Dwarf Tree Longevity

An exciting virtue of these trees is their probable longevity compared to dwarf trees. With standard peaches, the expected commercial life is only 15 years. Dwarf peach and nectarine trees fare worse. Grafted onto Prunus tomentosa or P. besseyi rootstock, they have a productive life of only four to eight years.

Miniature trees appear to be different. Mr. Donald Harris of Novato, California, bought one tree as a dwarf from the garden section of a local department store — 18 years ago! The tree is still vigorous and shows no signs of decline. Mr. Harris claims a yield of 300 fruits on this four-foot-high by eight-foot-wide tree.

Also, on a visit to Long Island, New York (where the climate is much harsher than in Novato), I saw a 12-year-old miniature peach, Anderson’s Bonanza variety, that was still prolific, vigorous, and healthy.

Caring for Miniature Trees

Protect a new tree from the sun. Sunburned bark at the base of the trunk is the first place of entry for peach borers. Paint any white latex paint (interior or exterior) from just below the soil line up to the first several branches. Then be sure to get down on your knees occasionally to peek under the leaves to check for borer damage.

In the first season, remove all tiny, immature fruits, to allow the roots to more easily get established. This is quite a test of willpower. Those who fudge on this do get to taste the fruit the first season, but their trees would be better off if the fruit were removed.

From the second year on, thin the young fruits to leave one every three to four inches along the branch. Wait until the tiny fruit is as big as a jelly bean to make sure there is no fruit drop after thinning. This will insure the largest fruit possible. One of my clients failed to thin and had peaches as thick as grapes, too crowded to ripen well and too small to eat.

Not All Miniature Trees are Equal

The accompanying list of varieties outlines some of the distinguishing virtues and limitations of the miniature trees. Keep abreast of the latest developments through fruit tree catalogs and periodicals on gardening, and there may well be a miniature tree in your future . . . to help keep your home orchard short and sweet.

EDITOR’S NOTE: This article is excerpted from Designing and Maintaining Your Edible Landscape — Naturally, by Robert Kourik (copyright © 1986 by Robert Kourik).

Rolling River Nursery is a USDA certified Organic Nursery run by Planting Justice in Oakland, CA. We produce a wide diversity of container grown, hardy, temperate and subtropical fruit trees and bushes, as well as many great native and multipurpose tree seedlings, plus other useful shrubs, herbs and groundcovers. From our many years of experience growing and trialing (testing) fruit and nut trees we have selected the best of our varieties for your orchards and gardens. Our mission is to provide organically grown, vigorous and productive plants, so you too can enjoy healthy, home grown, tree-ripened fruit year round.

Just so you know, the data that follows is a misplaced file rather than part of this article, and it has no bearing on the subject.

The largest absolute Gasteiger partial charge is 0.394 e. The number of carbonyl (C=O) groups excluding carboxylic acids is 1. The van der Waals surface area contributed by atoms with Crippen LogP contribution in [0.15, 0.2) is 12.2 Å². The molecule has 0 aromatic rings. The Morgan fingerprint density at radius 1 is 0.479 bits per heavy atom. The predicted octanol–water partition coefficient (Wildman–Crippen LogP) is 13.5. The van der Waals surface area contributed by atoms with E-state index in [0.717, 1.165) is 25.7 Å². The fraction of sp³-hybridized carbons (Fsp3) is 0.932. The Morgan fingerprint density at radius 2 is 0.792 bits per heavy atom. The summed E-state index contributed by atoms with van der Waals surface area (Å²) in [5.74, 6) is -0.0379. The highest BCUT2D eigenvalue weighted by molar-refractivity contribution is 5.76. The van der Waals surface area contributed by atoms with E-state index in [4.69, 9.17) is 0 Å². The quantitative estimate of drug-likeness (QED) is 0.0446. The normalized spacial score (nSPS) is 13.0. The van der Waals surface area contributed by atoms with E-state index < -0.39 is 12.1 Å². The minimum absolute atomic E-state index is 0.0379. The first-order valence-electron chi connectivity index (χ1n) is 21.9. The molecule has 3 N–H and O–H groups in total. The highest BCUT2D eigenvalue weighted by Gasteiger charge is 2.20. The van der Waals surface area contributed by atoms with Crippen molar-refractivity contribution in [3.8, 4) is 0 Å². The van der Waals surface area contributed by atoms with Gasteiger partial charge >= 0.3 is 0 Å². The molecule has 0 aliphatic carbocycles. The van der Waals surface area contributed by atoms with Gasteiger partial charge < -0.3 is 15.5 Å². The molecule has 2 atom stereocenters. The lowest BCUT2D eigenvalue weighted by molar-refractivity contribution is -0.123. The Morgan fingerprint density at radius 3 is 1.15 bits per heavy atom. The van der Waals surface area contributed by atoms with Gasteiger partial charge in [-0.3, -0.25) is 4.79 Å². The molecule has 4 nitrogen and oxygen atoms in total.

What does it mean to be USDA certified Organic?

We grow and care for our plants using practices that are people, animal and environmentally friendly and safe. We use natural fertilizers, hand weeding, and ducks and chickens as well as other organic pest controls, instead of the harsh chemical fertilizers, pesticides and herbicides, commonly used in the conventional nursery trade. Rolling River Nursery is committed to providing a healthy working environment and promoting sustainability, while producing high quality plants which will thrive and grow well. We are also pleased to be one of the few nurseries to offer organic nursery stock at this time.

* note there is a small amount of stock we have brought in from other conventional nurseries that we would like to make available to our customers. Such Products will be identified accordingly, as conventional.

Please browse our online store offering a large selection of plants for the edible landscape. We have been busy adding many new and diverse varieties of plants from around the world. While we have an excellent well-tested collection of apple trees, pear trees, peach trees, cherry trees, plum trees, kiwi vines, many berry plants and much, much more, we’re particularly happy to offer one of the largest collections of fig trees, pomegranate trees, grape vines, blueberry bushes, citrus trees and currant bushes available anywhere. We have plants to fit in any landscape, from the small backyard to the large acreage. Many of our plants are highly ornamental in the landscape, and we always strive to grow varieties and use rootstocks that will make for plants that are hardy, productive and long lived.

We hope we may be of help to you in creating your own abundance and enjoying the rich rewards that planting trees and perennial plants bring. Besides the benefits of food, shade, wood, and clean air, planting trees is an affirmation of the future, a gift to our children and those to come.
Happy gardening and feasting,
Planting Justice